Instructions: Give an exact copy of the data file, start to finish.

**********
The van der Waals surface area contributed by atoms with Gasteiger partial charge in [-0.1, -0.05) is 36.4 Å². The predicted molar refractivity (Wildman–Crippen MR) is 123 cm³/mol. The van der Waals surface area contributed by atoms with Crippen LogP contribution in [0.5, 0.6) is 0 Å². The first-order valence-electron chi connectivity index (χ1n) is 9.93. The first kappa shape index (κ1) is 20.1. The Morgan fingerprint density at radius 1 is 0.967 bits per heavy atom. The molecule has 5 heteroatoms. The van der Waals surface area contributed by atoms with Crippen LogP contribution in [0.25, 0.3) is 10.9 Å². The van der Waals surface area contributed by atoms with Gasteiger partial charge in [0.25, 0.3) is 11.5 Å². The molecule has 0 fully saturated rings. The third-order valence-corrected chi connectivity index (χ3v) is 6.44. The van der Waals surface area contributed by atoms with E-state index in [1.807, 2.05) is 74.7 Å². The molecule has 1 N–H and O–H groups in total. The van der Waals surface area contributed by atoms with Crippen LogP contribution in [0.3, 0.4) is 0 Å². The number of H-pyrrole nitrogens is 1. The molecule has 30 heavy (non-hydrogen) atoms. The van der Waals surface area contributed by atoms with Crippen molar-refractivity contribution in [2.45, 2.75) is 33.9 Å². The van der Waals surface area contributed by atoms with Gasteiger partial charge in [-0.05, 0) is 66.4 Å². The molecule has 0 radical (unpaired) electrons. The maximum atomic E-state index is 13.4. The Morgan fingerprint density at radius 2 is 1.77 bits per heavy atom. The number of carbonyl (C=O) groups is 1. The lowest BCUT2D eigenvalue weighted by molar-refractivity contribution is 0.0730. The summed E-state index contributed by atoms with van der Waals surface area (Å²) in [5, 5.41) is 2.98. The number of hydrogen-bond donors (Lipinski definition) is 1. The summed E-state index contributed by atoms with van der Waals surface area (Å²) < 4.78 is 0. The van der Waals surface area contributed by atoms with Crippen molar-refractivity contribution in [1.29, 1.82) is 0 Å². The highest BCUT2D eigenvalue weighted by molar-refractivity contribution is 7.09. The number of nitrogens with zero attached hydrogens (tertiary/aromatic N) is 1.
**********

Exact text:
The van der Waals surface area contributed by atoms with Gasteiger partial charge in [-0.1, -0.05) is 36.4 Å². The predicted molar refractivity (Wildman–Crippen MR) is 123 cm³/mol. The van der Waals surface area contributed by atoms with Crippen LogP contribution in [0.5, 0.6) is 0 Å². The first-order valence-electron chi connectivity index (χ1n) is 9.93. The first kappa shape index (κ1) is 20.1. The Morgan fingerprint density at radius 1 is 0.967 bits per heavy atom. The molecule has 5 heteroatoms. The van der Waals surface area contributed by atoms with Crippen LogP contribution in [0.25, 0.3) is 10.9 Å². The van der Waals surface area contributed by atoms with Gasteiger partial charge in [0.25, 0.3) is 11.5 Å². The molecule has 0 fully saturated rings. The third-order valence-corrected chi connectivity index (χ3v) is 6.44. The van der Waals surface area contributed by atoms with E-state index in [1.807, 2.05) is 74.7 Å². The molecule has 1 N–H and O–H groups in total. The van der Waals surface area contributed by atoms with Crippen LogP contribution in [0.3, 0.4) is 0 Å². The number of H-pyrrole nitrogens is 1. The molecule has 30 heavy (non-hydrogen) atoms. The van der Waals surface area contributed by atoms with Crippen molar-refractivity contribution in [2.45, 2.75) is 33.9 Å². The van der Waals surface area contributed by atoms with Gasteiger partial charge in [-0.05, 0) is 66.4 Å². The molecule has 0 radical (unpaired) electrons. The maximum atomic E-state index is 13.4. The Morgan fingerprint density at radius 2 is 1.77 bits per heavy atom. The number of carbonyl (C=O) groups is 1. The lowest BCUT2D eigenvalue weighted by molar-refractivity contribution is 0.0730. The summed E-state index contributed by atoms with van der Waals surface area (Å²) in [5, 5.41) is 2.98. The number of hydrogen-bond donors (Lipinski definition) is 1. The summed E-state index contributed by atoms with van der Waals surface area (Å²) < 4.78 is 0. The van der Waals surface area contributed by atoms with Crippen molar-refractivity contribution in [1.29, 1.82) is 0 Å². The highest BCUT2D eigenvalue weighted by molar-refractivity contribution is 7.09. The number of nitrogens with zero attached hydrogens (tertiary/aromatic N) is 1.